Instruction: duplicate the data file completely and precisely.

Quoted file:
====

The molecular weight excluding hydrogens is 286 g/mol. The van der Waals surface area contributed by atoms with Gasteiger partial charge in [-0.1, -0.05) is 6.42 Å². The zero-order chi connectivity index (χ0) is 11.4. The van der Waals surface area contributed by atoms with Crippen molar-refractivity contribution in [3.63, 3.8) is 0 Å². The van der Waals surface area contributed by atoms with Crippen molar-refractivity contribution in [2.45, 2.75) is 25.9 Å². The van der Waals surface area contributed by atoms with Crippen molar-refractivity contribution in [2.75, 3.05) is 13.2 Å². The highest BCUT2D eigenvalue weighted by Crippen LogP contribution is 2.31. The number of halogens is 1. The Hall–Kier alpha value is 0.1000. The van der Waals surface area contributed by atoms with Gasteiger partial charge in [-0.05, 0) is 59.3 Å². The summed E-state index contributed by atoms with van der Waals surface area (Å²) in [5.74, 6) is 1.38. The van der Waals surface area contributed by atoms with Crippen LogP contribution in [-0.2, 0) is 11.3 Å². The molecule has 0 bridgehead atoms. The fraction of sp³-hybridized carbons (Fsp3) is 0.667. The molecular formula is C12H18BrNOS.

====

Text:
The molecular weight excluding hydrogens is 286 g/mol. The van der Waals surface area contributed by atoms with Gasteiger partial charge in [-0.1, -0.05) is 6.42 Å². The zero-order chi connectivity index (χ0) is 11.4. The van der Waals surface area contributed by atoms with Crippen molar-refractivity contribution in [3.63, 3.8) is 0 Å². The van der Waals surface area contributed by atoms with Crippen molar-refractivity contribution in [2.45, 2.75) is 25.9 Å². The van der Waals surface area contributed by atoms with Crippen molar-refractivity contribution in [2.75, 3.05) is 13.2 Å². The highest BCUT2D eigenvalue weighted by Crippen LogP contribution is 2.31. The number of halogens is 1. The Hall–Kier alpha value is 0.1000. The van der Waals surface area contributed by atoms with Gasteiger partial charge in [-0.05, 0) is 59.3 Å². The summed E-state index contributed by atoms with van der Waals surface area (Å²) in [5.74, 6) is 1.38. The van der Waals surface area contributed by atoms with Crippen LogP contribution in [-0.2, 0) is 11.3 Å². The molecule has 0 bridgehead atoms. The fraction of sp³-hybridized carbons (Fsp3) is 0.667. The molecular formula is C12H18BrNOS.